Organized sports are replacing free play and good old-fashioned creativity. This sure has its way of diminishing confidence, under-developing the right side of the brain, diminishing the ability to handle the spontaneity of sports, and to problem solve and understand tactics.
Back in the day, we played Capture the Flag and learned how to navigate through the woods.
Back then, we fell from monkey bars and learned how to fall and absorb force.
Back then, we climbed trees and learned how to use our bodyweight to overcome feats of strength.
Back then, we grappled in neighborhood football and learned to get comfortable with contact and aggression.
And now? This is few and far between.
But the young ones who do come to me, who I know play multiple sports, and get outside as much as possible, are the ones who can problem solve with the bat of an eyelash.
In my sessions, I can see their brains doing calculations with ease and at speed when I present them with a task that needs to be done for time.
So what does your child athlete need if they are only getting primary sport and not enough of everything else?
1. More free play.
The playground is my first recommendation. But if they aren’t getting that and need the extra motivation, I highly recommend signing them up for a youth fitness program with a strength coach. This program needs to address all youth physical development components:
– Object Manipulation
– Cutting, Dodging, Rolling, Twisting
– Bodyweight Strength
– Static and Dynamic Balance
– Plyometrics Against Bodyweight
– Vestibular System Activation
And all of these are sprinkled into game play, competitions, races, and chase drills:
2. A month off from primary sport.
“But they just love soccer!”
I don’t care. Be a parent. I know it’s hard to say “no” to an exuberant and passionate kid, and to go against what everyone else is doing in your neighborhood, but from a physiological standpoint, we need to look after their development.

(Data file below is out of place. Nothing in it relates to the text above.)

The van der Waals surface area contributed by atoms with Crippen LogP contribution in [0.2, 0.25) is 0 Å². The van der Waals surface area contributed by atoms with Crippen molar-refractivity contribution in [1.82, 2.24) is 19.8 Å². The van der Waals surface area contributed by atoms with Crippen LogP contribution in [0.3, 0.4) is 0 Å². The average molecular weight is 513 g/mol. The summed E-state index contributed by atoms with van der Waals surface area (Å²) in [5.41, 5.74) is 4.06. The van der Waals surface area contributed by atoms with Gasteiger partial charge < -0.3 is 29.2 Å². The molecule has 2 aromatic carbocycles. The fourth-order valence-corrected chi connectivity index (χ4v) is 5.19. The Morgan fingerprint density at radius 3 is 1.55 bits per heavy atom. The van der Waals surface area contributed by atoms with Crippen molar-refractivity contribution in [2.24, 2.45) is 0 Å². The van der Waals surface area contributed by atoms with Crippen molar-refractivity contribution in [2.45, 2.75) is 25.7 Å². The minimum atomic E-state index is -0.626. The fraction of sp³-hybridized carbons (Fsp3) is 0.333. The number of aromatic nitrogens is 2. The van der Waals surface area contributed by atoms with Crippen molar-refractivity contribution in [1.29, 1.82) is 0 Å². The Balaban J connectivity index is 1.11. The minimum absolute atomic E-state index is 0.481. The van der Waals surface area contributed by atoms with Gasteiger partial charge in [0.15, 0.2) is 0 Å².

Especially when they are going through the critical years of growth spurts and onset of menstrual cycles when the risk for overuse injury spikes, it’s paramount your child is recovering.
Give them time off. Their skills and athleticism won’t wither away.
3. A positive role model.
“They’re just being hard on my kid! It’s good!”
No, it’s not. Coaches should never scream, degrade, or berate a 7-year-old. Ever.
It is absolutely possible to run an intense session, and ensure kids leave sweaty and red in the face, yet with a beaming smile and a healthier heart.
A coach who is a positive role model and who runs enjoyable, yet hardcore sessions will leave a mark on your child’s life, with unforgettable memories.
The fun times, after all, are what youth sports are all about.
Child development is something that needs to be approached with great care, but also, with awareness that this stuff takes time.
There is no need to rush your kid beyond what they’re capable of right now.
As long as they enjoy themselves, are exposed to a variety of movement, and have a caring coach in their lives, their development falls into place as they get older.
Develop the human first. Not the player.